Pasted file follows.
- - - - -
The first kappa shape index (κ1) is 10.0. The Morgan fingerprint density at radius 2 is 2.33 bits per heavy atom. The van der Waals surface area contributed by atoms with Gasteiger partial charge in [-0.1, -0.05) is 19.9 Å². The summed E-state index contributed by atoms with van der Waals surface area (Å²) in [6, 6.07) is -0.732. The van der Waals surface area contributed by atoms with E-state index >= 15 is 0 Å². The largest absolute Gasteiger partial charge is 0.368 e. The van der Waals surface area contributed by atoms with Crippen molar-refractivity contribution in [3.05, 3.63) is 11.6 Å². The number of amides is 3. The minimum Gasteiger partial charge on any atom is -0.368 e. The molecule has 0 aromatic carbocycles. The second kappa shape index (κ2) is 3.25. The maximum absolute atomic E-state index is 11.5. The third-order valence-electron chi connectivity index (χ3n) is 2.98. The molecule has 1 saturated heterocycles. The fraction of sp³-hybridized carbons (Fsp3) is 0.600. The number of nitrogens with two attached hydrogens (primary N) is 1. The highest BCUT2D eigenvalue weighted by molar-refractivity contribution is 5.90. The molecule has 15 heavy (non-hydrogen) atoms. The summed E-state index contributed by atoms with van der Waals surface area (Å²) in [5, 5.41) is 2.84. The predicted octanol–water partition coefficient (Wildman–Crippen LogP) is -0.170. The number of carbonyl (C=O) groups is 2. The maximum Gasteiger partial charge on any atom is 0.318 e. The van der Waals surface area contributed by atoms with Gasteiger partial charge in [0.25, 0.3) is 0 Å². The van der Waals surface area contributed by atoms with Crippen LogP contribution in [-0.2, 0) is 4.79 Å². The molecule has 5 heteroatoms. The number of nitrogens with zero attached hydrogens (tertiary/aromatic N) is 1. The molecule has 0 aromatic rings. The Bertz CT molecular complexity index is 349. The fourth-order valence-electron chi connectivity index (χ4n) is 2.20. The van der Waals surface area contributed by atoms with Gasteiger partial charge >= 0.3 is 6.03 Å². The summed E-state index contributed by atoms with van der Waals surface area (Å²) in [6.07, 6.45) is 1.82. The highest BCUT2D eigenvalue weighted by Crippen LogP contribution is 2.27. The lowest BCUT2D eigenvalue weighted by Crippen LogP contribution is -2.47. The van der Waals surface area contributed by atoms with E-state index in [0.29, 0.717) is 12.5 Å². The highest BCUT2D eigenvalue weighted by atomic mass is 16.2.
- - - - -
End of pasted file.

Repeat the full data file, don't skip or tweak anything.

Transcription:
The first kappa shape index (κ1) is 10.0. The Morgan fingerprint density at radius 2 is 2.33 bits per heavy atom. The van der Waals surface area contributed by atoms with Gasteiger partial charge in [-0.1, -0.05) is 19.9 Å². The summed E-state index contributed by atoms with van der Waals surface area (Å²) in [6, 6.07) is -0.732. The van der Waals surface area contributed by atoms with E-state index >= 15 is 0 Å². The largest absolute Gasteiger partial charge is 0.368 e. The van der Waals surface area contributed by atoms with Crippen molar-refractivity contribution in [3.05, 3.63) is 11.6 Å². The number of amides is 3. The minimum Gasteiger partial charge on any atom is -0.368 e. The molecule has 0 aromatic carbocycles. The second kappa shape index (κ2) is 3.25. The maximum absolute atomic E-state index is 11.5. The third-order valence-electron chi connectivity index (χ3n) is 2.98. The molecule has 1 saturated heterocycles. The fraction of sp³-hybridized carbons (Fsp3) is 0.600. The number of nitrogens with two attached hydrogens (primary N) is 1. The highest BCUT2D eigenvalue weighted by molar-refractivity contribution is 5.90. The molecule has 15 heavy (non-hydrogen) atoms. The summed E-state index contributed by atoms with van der Waals surface area (Å²) in [5, 5.41) is 2.84. The predicted octanol–water partition coefficient (Wildman–Crippen LogP) is -0.170. The number of carbonyl (C=O) groups is 2. The maximum Gasteiger partial charge on any atom is 0.318 e. The van der Waals surface area contributed by atoms with Gasteiger partial charge in [0.25, 0.3) is 0 Å². The van der Waals surface area contributed by atoms with Crippen LogP contribution in [-0.2, 0) is 4.79 Å². The molecule has 5 heteroatoms. The number of nitrogens with zero attached hydrogens (tertiary/aromatic N) is 1. The molecule has 0 aromatic rings. The Bertz CT molecular complexity index is 349. The fourth-order valence-electron chi connectivity index (χ4n) is 2.20. The van der Waals surface area contributed by atoms with Gasteiger partial charge >= 0.3 is 6.03 Å². The summed E-state index contributed by atoms with van der Waals surface area (Å²) in [6.07, 6.45) is 1.82. The highest BCUT2D eigenvalue weighted by Crippen LogP contribution is 2.27. The lowest BCUT2D eigenvalue weighted by Crippen LogP contribution is -2.47. The van der Waals surface area contributed by atoms with E-state index in [0.29, 0.717) is 12.5 Å². The highest BCUT2D eigenvalue weighted by atomic mass is 16.2.